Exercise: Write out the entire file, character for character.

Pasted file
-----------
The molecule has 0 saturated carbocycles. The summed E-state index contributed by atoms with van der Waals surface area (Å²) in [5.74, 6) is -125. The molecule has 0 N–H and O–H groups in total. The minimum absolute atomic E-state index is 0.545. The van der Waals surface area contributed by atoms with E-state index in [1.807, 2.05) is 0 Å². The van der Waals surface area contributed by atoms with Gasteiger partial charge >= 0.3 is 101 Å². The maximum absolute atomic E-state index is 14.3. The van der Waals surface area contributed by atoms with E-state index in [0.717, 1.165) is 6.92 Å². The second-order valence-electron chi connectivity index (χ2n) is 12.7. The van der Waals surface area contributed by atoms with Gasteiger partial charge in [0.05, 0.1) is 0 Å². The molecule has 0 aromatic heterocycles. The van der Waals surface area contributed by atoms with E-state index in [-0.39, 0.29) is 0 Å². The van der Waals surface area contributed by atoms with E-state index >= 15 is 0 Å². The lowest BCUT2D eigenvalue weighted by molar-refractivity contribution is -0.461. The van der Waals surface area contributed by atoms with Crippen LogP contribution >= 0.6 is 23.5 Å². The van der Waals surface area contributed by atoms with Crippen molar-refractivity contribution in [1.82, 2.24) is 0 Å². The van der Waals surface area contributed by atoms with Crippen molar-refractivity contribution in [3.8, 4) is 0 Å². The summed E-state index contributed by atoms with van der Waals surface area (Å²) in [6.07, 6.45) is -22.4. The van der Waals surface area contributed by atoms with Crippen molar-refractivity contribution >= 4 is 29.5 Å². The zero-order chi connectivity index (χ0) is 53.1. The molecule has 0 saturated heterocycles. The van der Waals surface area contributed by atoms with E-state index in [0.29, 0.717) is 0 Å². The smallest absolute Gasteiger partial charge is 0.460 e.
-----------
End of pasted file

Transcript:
The molecule has 0 saturated carbocycles. The summed E-state index contributed by atoms with van der Waals surface area (Å²) in [5.74, 6) is -125. The molecule has 0 N–H and O–H groups in total. The minimum absolute atomic E-state index is 0.545. The van der Waals surface area contributed by atoms with E-state index in [1.807, 2.05) is 0 Å². The van der Waals surface area contributed by atoms with Gasteiger partial charge >= 0.3 is 101 Å². The maximum absolute atomic E-state index is 14.3. The van der Waals surface area contributed by atoms with E-state index in [0.717, 1.165) is 6.92 Å². The second-order valence-electron chi connectivity index (χ2n) is 12.7. The van der Waals surface area contributed by atoms with Gasteiger partial charge in [0.05, 0.1) is 0 Å². The molecule has 0 aromatic heterocycles. The van der Waals surface area contributed by atoms with E-state index in [-0.39, 0.29) is 0 Å². The van der Waals surface area contributed by atoms with E-state index >= 15 is 0 Å². The lowest BCUT2D eigenvalue weighted by molar-refractivity contribution is -0.461. The van der Waals surface area contributed by atoms with Crippen LogP contribution >= 0.6 is 23.5 Å². The van der Waals surface area contributed by atoms with Crippen molar-refractivity contribution in [1.82, 2.24) is 0 Å². The van der Waals surface area contributed by atoms with Crippen molar-refractivity contribution in [3.8, 4) is 0 Å². The summed E-state index contributed by atoms with van der Waals surface area (Å²) in [6.07, 6.45) is -22.4. The van der Waals surface area contributed by atoms with Crippen molar-refractivity contribution >= 4 is 29.5 Å². The zero-order chi connectivity index (χ0) is 53.1. The molecule has 0 saturated heterocycles. The van der Waals surface area contributed by atoms with E-state index in [0.29, 0.717) is 0 Å². The smallest absolute Gasteiger partial charge is 0.460 e.